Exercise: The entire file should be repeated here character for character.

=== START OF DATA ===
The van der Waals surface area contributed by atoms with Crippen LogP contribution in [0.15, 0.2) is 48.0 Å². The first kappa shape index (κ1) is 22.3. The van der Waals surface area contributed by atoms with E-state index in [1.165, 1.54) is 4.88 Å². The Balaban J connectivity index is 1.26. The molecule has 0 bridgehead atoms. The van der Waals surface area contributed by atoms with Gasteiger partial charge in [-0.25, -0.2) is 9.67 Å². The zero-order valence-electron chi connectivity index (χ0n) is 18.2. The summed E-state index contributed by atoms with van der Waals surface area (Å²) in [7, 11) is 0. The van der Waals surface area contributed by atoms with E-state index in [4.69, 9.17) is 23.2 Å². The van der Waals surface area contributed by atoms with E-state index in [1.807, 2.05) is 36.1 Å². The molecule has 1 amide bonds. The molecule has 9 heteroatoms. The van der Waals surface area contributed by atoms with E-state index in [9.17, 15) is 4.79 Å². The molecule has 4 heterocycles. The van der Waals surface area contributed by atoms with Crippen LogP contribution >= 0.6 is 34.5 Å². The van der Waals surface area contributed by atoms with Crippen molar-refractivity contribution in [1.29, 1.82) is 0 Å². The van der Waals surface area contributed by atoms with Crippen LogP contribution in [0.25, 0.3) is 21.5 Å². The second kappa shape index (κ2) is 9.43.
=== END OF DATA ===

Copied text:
The van der Waals surface area contributed by atoms with Crippen LogP contribution in [0.15, 0.2) is 48.0 Å². The first kappa shape index (κ1) is 22.3. The van der Waals surface area contributed by atoms with E-state index in [1.165, 1.54) is 4.88 Å². The Balaban J connectivity index is 1.26. The molecule has 0 bridgehead atoms. The van der Waals surface area contributed by atoms with Gasteiger partial charge in [-0.25, -0.2) is 9.67 Å². The zero-order valence-electron chi connectivity index (χ0n) is 18.2. The summed E-state index contributed by atoms with van der Waals surface area (Å²) in [7, 11) is 0. The van der Waals surface area contributed by atoms with E-state index in [4.69, 9.17) is 23.2 Å². The van der Waals surface area contributed by atoms with E-state index in [1.807, 2.05) is 36.1 Å². The molecule has 1 amide bonds. The molecule has 9 heteroatoms. The van der Waals surface area contributed by atoms with E-state index in [9.17, 15) is 4.79 Å². The molecule has 4 heterocycles. The van der Waals surface area contributed by atoms with Crippen LogP contribution >= 0.6 is 34.5 Å². The van der Waals surface area contributed by atoms with Crippen molar-refractivity contribution in [1.29, 1.82) is 0 Å². The van der Waals surface area contributed by atoms with Crippen LogP contribution in [0.25, 0.3) is 21.5 Å². The second kappa shape index (κ2) is 9.43.